Can I Ever Sue My Employer For A Work Injury?
On the overwhelming majority of occasions, if you are injured at work, your remedy is through workers’ compensation system. The inherent bargain made by the majority of employers is that the employee gives up their right to sue if the employer agrees to cover injury costs, and for the majority of employees, this system works. However, there are rare exceptions where an employee cannot or will not be made whole by workers’ compensation, and in those cases, other methods to obtain relief may be available.
No Workers’ Comp Insurance
One common situation in which an employer may be liable to an employee is if they simply do not carry their required workers’ compensation coverage. Florida law has fairly strict requirements for employers, mandating coverage in various fields depending on the number of employees a business has – for example, a construction business must provide worker’s compensation if they have 1 or more employees, while a non-construction business must only do so if they have 4 or more employees. It is possible for employees like owners or officers to file for exemptions from the laws (which is sometimes done for reasons related to costs or to personal taxes), but only on an individual basis.
If you are injured and your employer ought to be carrying coverage, but is not, you may pursue a lawsuit in civil court, but it is also a good idea to advise the proper authorities, which you can do anonymously. The Division of Workers’ Compensation has a registry of noncompliant employers, and the penalties for appearing on it can be significant – thus, a useful deterrent for an employer who has been trying to cut corners.
“Intentional or Egregious” Conduct
The other common situation in which an employee is encouraged to bring suit against their employer for a work injury is if that injury is caused by the employer’s “intentional or egregious” conduct – in other words, that the injury was caused at least in part by malice or indifference on the part of your employer. If you, for example, are vocal in your disapproval of a certain company policy, and your employer decides to harm you physically, this is behavior that would fall under the liability exception.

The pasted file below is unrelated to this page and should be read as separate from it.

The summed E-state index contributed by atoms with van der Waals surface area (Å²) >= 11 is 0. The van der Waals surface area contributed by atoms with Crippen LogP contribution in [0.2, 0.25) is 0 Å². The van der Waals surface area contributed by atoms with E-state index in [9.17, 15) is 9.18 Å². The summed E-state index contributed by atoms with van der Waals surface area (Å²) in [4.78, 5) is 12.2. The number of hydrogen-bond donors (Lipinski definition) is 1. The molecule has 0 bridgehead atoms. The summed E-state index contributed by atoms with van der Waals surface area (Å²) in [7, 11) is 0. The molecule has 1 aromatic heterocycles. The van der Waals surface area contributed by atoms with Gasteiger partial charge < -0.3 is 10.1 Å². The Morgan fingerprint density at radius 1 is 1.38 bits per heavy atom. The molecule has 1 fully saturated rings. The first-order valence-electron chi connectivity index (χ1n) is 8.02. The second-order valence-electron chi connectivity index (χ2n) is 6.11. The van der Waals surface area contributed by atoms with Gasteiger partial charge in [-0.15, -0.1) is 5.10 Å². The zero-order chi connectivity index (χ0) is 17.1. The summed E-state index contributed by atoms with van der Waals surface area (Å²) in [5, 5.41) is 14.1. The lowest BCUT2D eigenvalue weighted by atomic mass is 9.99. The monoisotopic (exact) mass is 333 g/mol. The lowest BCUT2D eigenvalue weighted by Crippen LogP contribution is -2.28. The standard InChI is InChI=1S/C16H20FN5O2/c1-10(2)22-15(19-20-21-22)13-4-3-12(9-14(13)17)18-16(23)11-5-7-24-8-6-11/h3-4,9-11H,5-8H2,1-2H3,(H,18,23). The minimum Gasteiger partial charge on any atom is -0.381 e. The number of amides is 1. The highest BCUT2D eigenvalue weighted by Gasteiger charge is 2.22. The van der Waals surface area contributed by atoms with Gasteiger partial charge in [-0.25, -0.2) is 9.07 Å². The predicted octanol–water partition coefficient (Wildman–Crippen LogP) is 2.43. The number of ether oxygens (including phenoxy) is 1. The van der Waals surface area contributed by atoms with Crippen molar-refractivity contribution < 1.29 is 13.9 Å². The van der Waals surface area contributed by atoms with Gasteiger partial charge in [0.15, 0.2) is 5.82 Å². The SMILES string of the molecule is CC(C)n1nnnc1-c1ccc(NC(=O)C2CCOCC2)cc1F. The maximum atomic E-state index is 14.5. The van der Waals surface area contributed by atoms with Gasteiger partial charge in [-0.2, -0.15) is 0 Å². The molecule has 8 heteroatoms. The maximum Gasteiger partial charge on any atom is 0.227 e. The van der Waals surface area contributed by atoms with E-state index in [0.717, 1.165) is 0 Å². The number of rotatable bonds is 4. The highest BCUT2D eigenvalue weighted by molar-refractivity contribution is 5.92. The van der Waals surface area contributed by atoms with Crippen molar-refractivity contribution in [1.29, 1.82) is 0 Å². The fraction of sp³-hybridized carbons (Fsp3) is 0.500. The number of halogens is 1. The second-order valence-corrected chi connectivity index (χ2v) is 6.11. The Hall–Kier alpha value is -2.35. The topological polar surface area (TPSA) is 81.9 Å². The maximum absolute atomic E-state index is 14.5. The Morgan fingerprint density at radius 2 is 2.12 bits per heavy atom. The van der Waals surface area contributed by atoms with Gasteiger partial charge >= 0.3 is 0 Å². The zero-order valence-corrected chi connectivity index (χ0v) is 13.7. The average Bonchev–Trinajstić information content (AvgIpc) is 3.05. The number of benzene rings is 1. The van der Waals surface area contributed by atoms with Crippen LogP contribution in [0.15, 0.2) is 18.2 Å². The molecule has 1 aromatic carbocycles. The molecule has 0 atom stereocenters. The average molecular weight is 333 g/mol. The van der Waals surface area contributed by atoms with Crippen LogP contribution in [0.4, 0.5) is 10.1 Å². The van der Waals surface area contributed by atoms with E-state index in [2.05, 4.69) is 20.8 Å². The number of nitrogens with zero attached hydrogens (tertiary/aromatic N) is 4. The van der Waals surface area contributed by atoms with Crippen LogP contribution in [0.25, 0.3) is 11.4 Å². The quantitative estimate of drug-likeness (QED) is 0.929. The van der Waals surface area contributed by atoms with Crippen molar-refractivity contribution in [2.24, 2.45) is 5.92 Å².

The relevant statute states that in order to be able to obtain compensation from an employer in court, the employee must be able to prove by “clear and convincing evidence” (which is a specific legal standard) that the employer (1) deliberately intended to injure the injured employee; and (2) engaged in conduct, or allowed conduct to occur, that they knew from past experience would almost certainly cause injury or death to the employee – without telling the employee. This may appear complex, but it boils down to a simple question – did your employer either injure you deliberately, or allow you to be injured when they could conceivably have averted the situation? If not, you likely will be unable to bring suit.
Contact A Winter Park Workers’ Compensation Attorney
Being injured on the job can throw anyone out of their comfort zone, but if the comfort of the workers’ compensation system is not available to you for some reason, or workers’ compensation alone would not make you whole, you may have other options. The experienced Winter Park workers’ compensation attorneys at the Hornsby Law Group can sit down with you and try to work out where to proceed from here. Call us today to set up an initial appointment.